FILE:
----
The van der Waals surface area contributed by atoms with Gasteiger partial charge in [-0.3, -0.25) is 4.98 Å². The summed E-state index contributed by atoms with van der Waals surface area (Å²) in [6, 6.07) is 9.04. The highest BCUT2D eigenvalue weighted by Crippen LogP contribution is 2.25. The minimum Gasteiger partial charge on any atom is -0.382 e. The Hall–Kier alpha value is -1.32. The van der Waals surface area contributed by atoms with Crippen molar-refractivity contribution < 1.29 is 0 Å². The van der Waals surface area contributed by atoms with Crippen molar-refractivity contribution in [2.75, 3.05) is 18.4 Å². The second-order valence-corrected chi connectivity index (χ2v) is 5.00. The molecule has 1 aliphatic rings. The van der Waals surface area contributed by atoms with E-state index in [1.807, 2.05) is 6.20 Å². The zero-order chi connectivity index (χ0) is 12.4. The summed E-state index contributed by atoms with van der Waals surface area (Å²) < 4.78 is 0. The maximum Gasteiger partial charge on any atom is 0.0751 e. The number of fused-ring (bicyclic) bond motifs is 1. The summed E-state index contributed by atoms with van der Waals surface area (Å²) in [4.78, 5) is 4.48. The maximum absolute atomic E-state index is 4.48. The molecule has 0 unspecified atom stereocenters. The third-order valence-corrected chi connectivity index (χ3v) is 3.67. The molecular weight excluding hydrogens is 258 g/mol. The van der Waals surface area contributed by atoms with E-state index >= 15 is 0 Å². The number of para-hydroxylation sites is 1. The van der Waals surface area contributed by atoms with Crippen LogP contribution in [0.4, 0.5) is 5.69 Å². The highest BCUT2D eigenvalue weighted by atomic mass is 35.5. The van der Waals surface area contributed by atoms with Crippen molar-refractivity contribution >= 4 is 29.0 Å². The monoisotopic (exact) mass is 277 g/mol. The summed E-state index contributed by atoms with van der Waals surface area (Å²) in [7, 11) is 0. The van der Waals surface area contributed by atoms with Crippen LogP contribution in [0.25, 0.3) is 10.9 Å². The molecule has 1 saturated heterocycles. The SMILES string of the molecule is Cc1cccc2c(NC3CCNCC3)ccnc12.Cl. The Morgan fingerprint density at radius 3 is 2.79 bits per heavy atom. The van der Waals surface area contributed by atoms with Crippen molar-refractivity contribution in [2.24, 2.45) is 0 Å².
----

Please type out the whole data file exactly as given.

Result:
The van der Waals surface area contributed by atoms with Gasteiger partial charge in [-0.3, -0.25) is 4.98 Å². The summed E-state index contributed by atoms with van der Waals surface area (Å²) in [6, 6.07) is 9.04. The highest BCUT2D eigenvalue weighted by Crippen LogP contribution is 2.25. The minimum Gasteiger partial charge on any atom is -0.382 e. The Hall–Kier alpha value is -1.32. The van der Waals surface area contributed by atoms with Crippen molar-refractivity contribution < 1.29 is 0 Å². The van der Waals surface area contributed by atoms with Crippen molar-refractivity contribution in [2.75, 3.05) is 18.4 Å². The second-order valence-corrected chi connectivity index (χ2v) is 5.00. The molecule has 1 aliphatic rings. The van der Waals surface area contributed by atoms with E-state index in [1.807, 2.05) is 6.20 Å². The zero-order chi connectivity index (χ0) is 12.4. The summed E-state index contributed by atoms with van der Waals surface area (Å²) < 4.78 is 0. The maximum Gasteiger partial charge on any atom is 0.0751 e. The number of fused-ring (bicyclic) bond motifs is 1. The summed E-state index contributed by atoms with van der Waals surface area (Å²) in [4.78, 5) is 4.48. The maximum absolute atomic E-state index is 4.48. The molecule has 0 unspecified atom stereocenters. The third-order valence-corrected chi connectivity index (χ3v) is 3.67. The molecular weight excluding hydrogens is 258 g/mol. The van der Waals surface area contributed by atoms with E-state index >= 15 is 0 Å². The number of para-hydroxylation sites is 1. The van der Waals surface area contributed by atoms with Crippen LogP contribution in [0.4, 0.5) is 5.69 Å². The highest BCUT2D eigenvalue weighted by atomic mass is 35.5. The van der Waals surface area contributed by atoms with Crippen molar-refractivity contribution >= 4 is 29.0 Å². The monoisotopic (exact) mass is 277 g/mol. The summed E-state index contributed by atoms with van der Waals surface area (Å²) in [7, 11) is 0. The van der Waals surface area contributed by atoms with Crippen LogP contribution in [0.25, 0.3) is 10.9 Å². The molecule has 1 saturated heterocycles. The SMILES string of the molecule is Cc1cccc2c(NC3CCNCC3)ccnc12.Cl. The Morgan fingerprint density at radius 3 is 2.79 bits per heavy atom. The van der Waals surface area contributed by atoms with Crippen molar-refractivity contribution in [2.24, 2.45) is 0 Å².